Greek Cyprus is faced with a surging influx of asylum seekers, which coupled with the divided island’s peculiar political status and growing concerns of populism, is ringing alarm bells, wrote Paola Tamma, for Politico.
The Politico article pointed to asylum applications in Greek Cyprus rising by 70 percent in 2018 compared with the previous year, after a 56 percent rise in 2016.
With the surge of asylum seekers and migrants arriving in the southern part of the island over the last two years, it said, Greek Cyprus now has the EU’s highest number of asylum seekers per capita, which is stretching the country’s reception system and creating fears of a humanitarian crisis and populist backlash.
Government figures indicate that there were 4,500 new applications in the first four months of 2019. Greek Cyprus’s population numbers around 850,000.
“The surge in asylum seekers arriving in Cyprus is a result of the island’s geography — it’s close to Lebanon and Turkey, making it tempting for people fleeing the war in Syria. Its complex history as a divided country makes it harder to regulate migrant inflows,’’ the Politico article said.
Cyprus has been divided since 1974 when Turkey invaded the north in response to a Greek Cypriot coup aiming to unite the island with Greece. Since then, the internationally recognized Republic of Cyprus, an EU member since 2004, has controlled the southern two-thirds of the island, and the Turkish Republic of Northern Cyprus, only recognized by Turkey, the northern third.
The Cypriot government has registered an increase in arrivals by plane from Turkey to North Cyprus, Politico said.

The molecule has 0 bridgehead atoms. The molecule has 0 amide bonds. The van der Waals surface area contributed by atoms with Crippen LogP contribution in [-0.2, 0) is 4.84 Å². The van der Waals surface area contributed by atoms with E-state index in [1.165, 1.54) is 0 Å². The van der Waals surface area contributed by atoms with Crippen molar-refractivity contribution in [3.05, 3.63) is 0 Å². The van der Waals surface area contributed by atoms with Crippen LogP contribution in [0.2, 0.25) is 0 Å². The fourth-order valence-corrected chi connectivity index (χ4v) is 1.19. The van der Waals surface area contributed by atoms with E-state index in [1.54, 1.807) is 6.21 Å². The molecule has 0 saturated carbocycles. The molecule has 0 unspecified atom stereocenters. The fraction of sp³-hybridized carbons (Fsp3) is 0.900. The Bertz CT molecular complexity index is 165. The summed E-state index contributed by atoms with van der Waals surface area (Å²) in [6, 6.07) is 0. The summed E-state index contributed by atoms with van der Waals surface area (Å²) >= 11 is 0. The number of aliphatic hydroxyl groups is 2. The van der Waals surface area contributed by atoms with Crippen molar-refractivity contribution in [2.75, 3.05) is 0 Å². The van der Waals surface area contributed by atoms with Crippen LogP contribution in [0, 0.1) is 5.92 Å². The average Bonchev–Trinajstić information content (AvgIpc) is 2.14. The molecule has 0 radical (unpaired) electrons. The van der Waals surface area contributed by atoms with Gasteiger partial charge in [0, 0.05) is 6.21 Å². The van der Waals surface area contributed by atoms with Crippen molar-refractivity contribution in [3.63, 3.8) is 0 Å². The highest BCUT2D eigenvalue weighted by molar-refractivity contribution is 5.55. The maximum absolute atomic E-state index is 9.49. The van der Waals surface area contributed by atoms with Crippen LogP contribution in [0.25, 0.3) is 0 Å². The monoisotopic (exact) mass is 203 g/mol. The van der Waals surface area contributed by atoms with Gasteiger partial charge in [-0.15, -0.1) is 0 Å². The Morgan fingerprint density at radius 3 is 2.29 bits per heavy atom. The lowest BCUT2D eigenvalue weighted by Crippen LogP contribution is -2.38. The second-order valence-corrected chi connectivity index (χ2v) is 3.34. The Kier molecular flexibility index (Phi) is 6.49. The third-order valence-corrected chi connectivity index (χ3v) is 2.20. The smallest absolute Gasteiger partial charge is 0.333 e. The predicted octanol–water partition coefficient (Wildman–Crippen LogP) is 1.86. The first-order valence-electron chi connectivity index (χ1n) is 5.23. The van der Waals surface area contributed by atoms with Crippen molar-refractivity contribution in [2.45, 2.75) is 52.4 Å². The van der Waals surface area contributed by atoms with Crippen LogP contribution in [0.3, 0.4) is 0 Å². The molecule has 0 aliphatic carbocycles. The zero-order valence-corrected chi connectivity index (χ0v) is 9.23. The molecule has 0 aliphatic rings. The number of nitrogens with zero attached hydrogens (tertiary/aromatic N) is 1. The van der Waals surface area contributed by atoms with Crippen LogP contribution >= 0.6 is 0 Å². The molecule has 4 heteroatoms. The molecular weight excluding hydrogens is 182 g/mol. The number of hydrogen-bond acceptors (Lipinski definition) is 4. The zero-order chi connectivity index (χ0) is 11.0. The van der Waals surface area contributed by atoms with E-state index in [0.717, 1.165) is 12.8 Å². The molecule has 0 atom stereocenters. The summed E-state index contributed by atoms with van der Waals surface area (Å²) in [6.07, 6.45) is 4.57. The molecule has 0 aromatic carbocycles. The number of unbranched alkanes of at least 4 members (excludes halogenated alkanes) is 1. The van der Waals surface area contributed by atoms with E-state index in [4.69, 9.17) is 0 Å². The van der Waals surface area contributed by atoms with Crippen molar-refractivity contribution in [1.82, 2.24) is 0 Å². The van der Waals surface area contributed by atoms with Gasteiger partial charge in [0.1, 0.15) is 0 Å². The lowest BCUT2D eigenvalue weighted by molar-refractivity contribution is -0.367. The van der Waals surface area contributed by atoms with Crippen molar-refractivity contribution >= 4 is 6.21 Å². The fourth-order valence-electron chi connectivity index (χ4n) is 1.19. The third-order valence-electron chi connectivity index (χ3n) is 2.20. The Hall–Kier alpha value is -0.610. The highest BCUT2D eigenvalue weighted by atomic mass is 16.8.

Last month, Greek Cypriot Interior Minister Constantinos Petrides accused Turkish Cypriot authorities of helping to traffic migrants to the internationally recognized southern part of the island, in collaboration with Turkey.
Turkish Cypriot authorities have denied the claim while Ankara has remained silent.
The surge in asylum seekers is a problem for the EU, too, the article said, which cannot respond to demands by Cyprus and other Mediterranean EU countries for the bloc to help accept asylum seekers.
“Brussels is handicapped in the absence of an agreement between the member states on how to proceed in concluding an integrated and holistic agreement and approach,” according to Petrides.
The increasing migratory pressure may fuel populism as the rise in numbers is straining the reception system, the article said, leading to homelessness and leaving people vulnerable to trafficking and sexual exploitation.
Katja Saha, a UNHCR representative in Cyprus, told Politico that a crisis was on the horizon.
“You have more and more people living in the streets who have no access to shelter, no access to food … If we continue to see this increase in numbers it is a question of a few months before it becomes a reception crisis,” she said.